Complications of ulcerative colitis

Primary sclerosing cholangitis

Primary sclerosis cholangitis (PSC) is a common complication of ulcerative colitis that affects about 1 in every 20 cases.

PSC is where the bile ducts become progressively inflamed and damaged over time. Bile ducts are small tubes used to transport bile (digestive juice) out of the liver and into the digestive system.

PSC does not usually cause symptoms until it is in an advanced stage. Symptoms can include:

  • fatigue (extreme tiredness)
  • diarrhoea 
  • itchy skin
  • weight loss
  • chills
  • high temperature (fever) of 38C (100.4F) or above
  • jaundice: yellowing of the skin and the whites of the eyes

There is no direct treatment for PSC but medications, such as rifampicin, can be used to relieve many of the symptoms, such as itchy skin.

In more severe cases of PSC, a liver transplant may be required.

Bowel cancer

People who have ulcerative colitis have an increased risk of developing bowel cancer (cancer of the colon, rectum or bowel), especially if the condition is severe or extensive.

The longer you have ulcerative colitis, the greater the risk is:

  • After 10 years the risk of developing bowel cancer is 1 in 50. 
  • After 20 years the risk of developing bowel cancer is 1 in 12.
  • After 30 years the risk of developing bowel cancer is 1 in 6.

People with ulcerative colitis are often unaware they have bowel cancer as the initial symptoms of this type of cancer are similar to ulcerative colitis, such as blood in your stools, diarrhoea and abdominal pain.

Because of these issues you will probably be advised to have a colonoscopy every few years to check no cancer has developed. The frequency of the colonoscopy examinations will increase the longer you live with the condition.

To reduce the risk of developing bowel cancer, make sure you eat a healthy, balanced diet including plenty of fresh fruit and vegetables. It is also important to take regular exercise, maintain a healthy weight and avoid alcohol and smoking.

Taking aminosalicylates as prescribed should also help reduce your risk of bowel cancer.


Osteoporosis is a common complication affecting an estimated 1 in 6 people with ulcerative colitis.

Osteoporosis is a condition that affects the bones, causing them to become thin and weak. The condition is not directly caused by ulcerative colitis, but develops as a side effect of prolonged steroid use.

Although risks associated with steroid use are well-known, in some people long-term use of steroids is the only way to control symptoms of ulcerative colitis.

There are several medications, such as bisphosphonates, that can be used to strengthen the bones.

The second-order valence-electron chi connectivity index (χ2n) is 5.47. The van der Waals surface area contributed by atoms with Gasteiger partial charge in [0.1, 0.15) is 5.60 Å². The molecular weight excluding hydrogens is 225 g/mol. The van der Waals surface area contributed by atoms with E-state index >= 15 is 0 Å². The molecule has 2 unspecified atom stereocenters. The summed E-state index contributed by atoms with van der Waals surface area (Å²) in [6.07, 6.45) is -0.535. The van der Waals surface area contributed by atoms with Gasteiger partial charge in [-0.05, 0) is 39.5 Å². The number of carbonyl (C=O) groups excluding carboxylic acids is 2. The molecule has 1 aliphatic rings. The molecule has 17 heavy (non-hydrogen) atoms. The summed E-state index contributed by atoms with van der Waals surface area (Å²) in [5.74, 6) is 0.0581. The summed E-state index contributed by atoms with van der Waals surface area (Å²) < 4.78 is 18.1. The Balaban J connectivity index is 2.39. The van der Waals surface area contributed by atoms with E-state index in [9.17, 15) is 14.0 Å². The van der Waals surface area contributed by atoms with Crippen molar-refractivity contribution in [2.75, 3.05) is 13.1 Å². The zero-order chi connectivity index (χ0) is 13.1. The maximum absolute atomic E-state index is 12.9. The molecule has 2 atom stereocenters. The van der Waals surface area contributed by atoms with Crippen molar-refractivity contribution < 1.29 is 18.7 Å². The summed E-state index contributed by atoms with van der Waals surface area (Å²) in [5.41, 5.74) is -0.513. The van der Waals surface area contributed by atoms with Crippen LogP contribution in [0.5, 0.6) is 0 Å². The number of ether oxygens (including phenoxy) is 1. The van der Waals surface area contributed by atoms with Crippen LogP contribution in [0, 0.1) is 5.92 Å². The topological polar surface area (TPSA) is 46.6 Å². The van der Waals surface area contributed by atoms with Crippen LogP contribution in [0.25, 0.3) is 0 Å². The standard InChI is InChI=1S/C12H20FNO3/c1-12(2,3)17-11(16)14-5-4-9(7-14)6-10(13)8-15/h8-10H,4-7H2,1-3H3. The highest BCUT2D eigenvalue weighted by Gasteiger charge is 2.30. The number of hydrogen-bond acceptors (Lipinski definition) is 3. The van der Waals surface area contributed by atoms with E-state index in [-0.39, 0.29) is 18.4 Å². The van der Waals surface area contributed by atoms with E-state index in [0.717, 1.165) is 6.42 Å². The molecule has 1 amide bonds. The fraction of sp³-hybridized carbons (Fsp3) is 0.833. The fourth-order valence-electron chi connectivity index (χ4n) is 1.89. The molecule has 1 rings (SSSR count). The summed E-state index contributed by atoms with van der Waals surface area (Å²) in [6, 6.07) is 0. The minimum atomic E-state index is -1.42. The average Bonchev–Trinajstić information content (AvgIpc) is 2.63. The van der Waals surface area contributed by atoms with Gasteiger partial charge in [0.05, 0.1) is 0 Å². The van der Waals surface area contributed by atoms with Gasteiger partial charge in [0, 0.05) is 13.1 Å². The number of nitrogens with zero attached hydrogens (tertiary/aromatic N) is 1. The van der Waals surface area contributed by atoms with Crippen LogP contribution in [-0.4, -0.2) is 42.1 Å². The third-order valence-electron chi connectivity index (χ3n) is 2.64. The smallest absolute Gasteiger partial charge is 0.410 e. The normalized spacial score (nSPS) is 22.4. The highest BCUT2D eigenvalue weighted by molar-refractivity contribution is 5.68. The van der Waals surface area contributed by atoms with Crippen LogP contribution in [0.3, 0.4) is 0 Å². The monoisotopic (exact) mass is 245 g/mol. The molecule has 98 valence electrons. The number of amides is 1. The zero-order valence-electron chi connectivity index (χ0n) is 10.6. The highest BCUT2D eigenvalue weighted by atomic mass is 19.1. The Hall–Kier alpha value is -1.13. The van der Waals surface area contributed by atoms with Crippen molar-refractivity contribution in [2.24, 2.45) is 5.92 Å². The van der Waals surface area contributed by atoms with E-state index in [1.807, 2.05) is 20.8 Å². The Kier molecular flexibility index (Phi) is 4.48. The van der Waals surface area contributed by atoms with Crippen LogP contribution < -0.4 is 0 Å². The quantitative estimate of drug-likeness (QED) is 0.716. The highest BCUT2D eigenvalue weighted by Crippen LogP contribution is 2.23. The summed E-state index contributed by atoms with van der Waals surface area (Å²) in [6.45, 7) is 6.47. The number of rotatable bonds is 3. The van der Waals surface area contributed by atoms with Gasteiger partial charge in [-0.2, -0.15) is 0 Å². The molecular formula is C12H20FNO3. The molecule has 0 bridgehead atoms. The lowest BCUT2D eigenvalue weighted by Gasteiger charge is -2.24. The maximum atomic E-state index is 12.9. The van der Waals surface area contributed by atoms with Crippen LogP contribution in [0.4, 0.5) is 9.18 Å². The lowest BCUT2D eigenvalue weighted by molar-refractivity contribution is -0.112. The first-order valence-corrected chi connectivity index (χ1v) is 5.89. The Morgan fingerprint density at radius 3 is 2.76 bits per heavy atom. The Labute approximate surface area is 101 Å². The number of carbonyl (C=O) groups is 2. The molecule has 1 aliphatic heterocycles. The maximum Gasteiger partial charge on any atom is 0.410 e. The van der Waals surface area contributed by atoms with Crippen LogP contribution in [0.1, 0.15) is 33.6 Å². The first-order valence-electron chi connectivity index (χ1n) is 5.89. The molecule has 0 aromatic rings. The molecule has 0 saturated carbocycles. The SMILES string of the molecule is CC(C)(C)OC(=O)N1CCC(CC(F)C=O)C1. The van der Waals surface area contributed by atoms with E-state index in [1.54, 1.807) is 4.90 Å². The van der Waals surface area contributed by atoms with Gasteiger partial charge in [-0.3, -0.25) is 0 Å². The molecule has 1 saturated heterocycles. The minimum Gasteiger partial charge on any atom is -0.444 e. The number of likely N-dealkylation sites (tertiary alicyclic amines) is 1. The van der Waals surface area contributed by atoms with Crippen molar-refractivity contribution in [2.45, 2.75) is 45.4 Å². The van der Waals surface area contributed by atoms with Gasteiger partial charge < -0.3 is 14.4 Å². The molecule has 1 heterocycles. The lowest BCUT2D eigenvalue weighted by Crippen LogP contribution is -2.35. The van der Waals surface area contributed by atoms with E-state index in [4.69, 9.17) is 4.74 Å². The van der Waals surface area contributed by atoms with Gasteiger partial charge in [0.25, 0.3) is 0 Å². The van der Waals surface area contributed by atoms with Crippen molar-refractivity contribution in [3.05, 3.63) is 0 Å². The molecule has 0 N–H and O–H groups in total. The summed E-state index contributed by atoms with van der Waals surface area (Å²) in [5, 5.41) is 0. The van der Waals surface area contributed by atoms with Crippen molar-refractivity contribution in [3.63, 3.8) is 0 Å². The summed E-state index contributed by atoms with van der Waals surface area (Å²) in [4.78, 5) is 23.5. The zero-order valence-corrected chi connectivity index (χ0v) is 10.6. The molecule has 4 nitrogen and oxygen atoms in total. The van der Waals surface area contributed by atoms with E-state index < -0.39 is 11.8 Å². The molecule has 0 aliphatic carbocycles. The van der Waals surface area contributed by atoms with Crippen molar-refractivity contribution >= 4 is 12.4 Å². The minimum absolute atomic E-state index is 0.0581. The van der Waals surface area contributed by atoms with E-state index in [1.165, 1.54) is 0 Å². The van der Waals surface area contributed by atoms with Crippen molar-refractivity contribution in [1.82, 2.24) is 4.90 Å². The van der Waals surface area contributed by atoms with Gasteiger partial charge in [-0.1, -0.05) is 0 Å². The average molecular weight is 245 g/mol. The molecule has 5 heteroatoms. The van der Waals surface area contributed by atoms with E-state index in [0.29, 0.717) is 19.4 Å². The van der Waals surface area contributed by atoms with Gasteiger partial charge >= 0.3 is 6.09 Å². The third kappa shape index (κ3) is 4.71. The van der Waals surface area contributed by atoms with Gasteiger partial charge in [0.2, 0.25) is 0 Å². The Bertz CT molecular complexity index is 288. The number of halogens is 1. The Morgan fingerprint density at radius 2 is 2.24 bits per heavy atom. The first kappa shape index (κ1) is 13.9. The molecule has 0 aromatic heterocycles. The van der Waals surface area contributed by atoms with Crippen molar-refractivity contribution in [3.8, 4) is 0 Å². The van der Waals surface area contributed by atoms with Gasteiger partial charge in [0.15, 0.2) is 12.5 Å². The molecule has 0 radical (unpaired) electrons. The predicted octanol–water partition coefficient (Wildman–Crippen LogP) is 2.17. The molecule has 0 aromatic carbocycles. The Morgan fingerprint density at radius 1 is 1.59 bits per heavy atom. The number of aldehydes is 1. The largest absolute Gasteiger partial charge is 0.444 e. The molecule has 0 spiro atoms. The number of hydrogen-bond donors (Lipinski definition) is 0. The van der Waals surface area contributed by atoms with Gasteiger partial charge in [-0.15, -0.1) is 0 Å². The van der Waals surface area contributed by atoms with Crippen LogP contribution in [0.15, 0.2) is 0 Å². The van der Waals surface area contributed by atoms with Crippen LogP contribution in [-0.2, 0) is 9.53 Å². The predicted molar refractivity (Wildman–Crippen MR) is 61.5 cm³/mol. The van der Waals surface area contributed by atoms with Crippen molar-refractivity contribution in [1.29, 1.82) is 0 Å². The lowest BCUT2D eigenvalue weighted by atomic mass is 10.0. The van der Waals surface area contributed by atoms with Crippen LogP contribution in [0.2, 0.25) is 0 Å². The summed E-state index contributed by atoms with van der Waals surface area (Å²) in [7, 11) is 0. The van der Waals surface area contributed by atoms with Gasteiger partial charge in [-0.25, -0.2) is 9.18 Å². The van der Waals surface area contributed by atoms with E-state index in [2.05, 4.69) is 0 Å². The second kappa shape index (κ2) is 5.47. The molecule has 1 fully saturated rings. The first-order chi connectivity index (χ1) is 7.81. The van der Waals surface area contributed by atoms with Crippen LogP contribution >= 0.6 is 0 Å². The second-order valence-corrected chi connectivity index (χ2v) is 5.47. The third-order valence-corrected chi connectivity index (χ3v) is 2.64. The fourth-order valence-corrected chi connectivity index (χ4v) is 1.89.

You may also be advised to take regular supplements of vitamin D and calcium, as both of these substances have bone-strengthening effects.

Read more about the treatment of osteoporosis.

Toxic megacolon

Toxic megacolon is a rare and serious complication that occurs in approximately 1 in 20 of cases of severe ulcerative colitis. In severe cases of inflammation, gases can get trapped in the colon, causing it to swell. This is dangerous as it can:

  • send the body into shock (a sudden drop in blood pressure)
  • rupture (split) the colon
  • cause infection in the blood (septicaemia)

The symptoms of a toxic megacolon include:

  • abdominal pain
  • dehydration
  • high body temperature (40C or 104F)
  • a rapid heart rate

Toxic megacolon can be treated with intravenous fluids, antibiotics and steroids. At the same time, a tube will need to be inserted into your rectum and colon so the gas can be drawn out and your colon decompressed.

In more severe cases, a colectomy will need to be performed.

Treating symptoms of ulcerative colitis before they become severe can help prevent a toxic megacolon from developing.

Emotional impact of ulcerative colitis

Living with a long-term condition that is as unpredictable and potentially debilitating as ulcerative colitis, particularly if it is severe, can have an emotional impact.

In some cases anxiety and stress caused by ulcerative colitis can trigger depression.

Signs of depression include feeling very down, hopeless and no longer taking pleasure in activities you used to enjoy.

If you think you might be depressed, contact your GP for advice.

Read more about treating depression.

You may find it useful to talk to others affected by ulcerative colitis, either face to face or via the internet.

A good resource is the Crohn’s and Colitis UK’s website. This website, operated by the UK’s leading charity for people affected by ulcerative colitis, contains details of local support groups.

The site also contains a large range of useful information on ulcerative colitis and related issues.

You may also find it useful to read our guide to long-term conditions and self care.

Blood supplies oxygen to the body and removes carbon dioxide. It is pumped around the body by the heart.
If you have a deficiency it means you are lacking in a particular substance needed by the body.
The immune system is the body’s defence system, which helps protect it from disease, bacteria and viruses.
Inflammation is the body’s response to infection, irritation or injury, which causes redness, swelling, pain and sometimes a feeling of heat in the affected area.
Joints are the connection point between two bones that allow movement.
The liver is the largest organ in the body. Its main jobs are to secrete bile (to help digestion), detoxify the blood and change food into energy.
Pain is an unpleasant physical or emotional feeling that your body produces as a warning sign that it has been damaged.
An ulcer is a sore break in the skin, or on the inside lining of the body.

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